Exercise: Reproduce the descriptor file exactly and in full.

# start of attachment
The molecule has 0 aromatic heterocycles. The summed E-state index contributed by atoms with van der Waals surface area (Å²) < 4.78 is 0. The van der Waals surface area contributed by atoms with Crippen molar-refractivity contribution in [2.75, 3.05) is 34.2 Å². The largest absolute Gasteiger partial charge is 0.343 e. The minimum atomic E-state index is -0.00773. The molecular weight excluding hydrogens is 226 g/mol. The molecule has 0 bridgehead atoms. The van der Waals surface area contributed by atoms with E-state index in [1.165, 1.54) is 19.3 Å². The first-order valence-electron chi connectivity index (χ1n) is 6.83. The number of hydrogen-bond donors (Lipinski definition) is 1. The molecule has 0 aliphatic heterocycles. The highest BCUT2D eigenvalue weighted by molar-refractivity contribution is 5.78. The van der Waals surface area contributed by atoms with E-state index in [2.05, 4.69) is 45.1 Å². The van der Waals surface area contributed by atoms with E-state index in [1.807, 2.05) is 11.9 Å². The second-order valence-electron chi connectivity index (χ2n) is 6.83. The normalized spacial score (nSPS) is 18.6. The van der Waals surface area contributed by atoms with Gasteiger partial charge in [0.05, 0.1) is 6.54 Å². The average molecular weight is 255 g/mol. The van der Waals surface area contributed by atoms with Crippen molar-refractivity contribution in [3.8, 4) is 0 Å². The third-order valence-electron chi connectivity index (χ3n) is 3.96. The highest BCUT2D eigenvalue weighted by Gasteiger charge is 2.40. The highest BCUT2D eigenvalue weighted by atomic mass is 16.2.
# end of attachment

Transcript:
The molecule has 0 aromatic heterocycles. The summed E-state index contributed by atoms with van der Waals surface area (Å²) < 4.78 is 0. The van der Waals surface area contributed by atoms with Crippen molar-refractivity contribution in [2.75, 3.05) is 34.2 Å². The largest absolute Gasteiger partial charge is 0.343 e. The minimum atomic E-state index is -0.00773. The molecular weight excluding hydrogens is 226 g/mol. The molecule has 0 bridgehead atoms. The van der Waals surface area contributed by atoms with E-state index in [1.165, 1.54) is 19.3 Å². The first-order valence-electron chi connectivity index (χ1n) is 6.83. The number of hydrogen-bond donors (Lipinski definition) is 1. The molecule has 0 aliphatic heterocycles. The highest BCUT2D eigenvalue weighted by molar-refractivity contribution is 5.78. The van der Waals surface area contributed by atoms with E-state index in [2.05, 4.69) is 45.1 Å². The van der Waals surface area contributed by atoms with E-state index in [1.807, 2.05) is 11.9 Å². The second-order valence-electron chi connectivity index (χ2n) is 6.83. The normalized spacial score (nSPS) is 18.6. The van der Waals surface area contributed by atoms with Gasteiger partial charge in [0.05, 0.1) is 6.54 Å². The average molecular weight is 255 g/mol. The van der Waals surface area contributed by atoms with Crippen molar-refractivity contribution in [3.8, 4) is 0 Å². The third-order valence-electron chi connectivity index (χ3n) is 3.96. The highest BCUT2D eigenvalue weighted by Gasteiger charge is 2.40. The highest BCUT2D eigenvalue weighted by atomic mass is 16.2.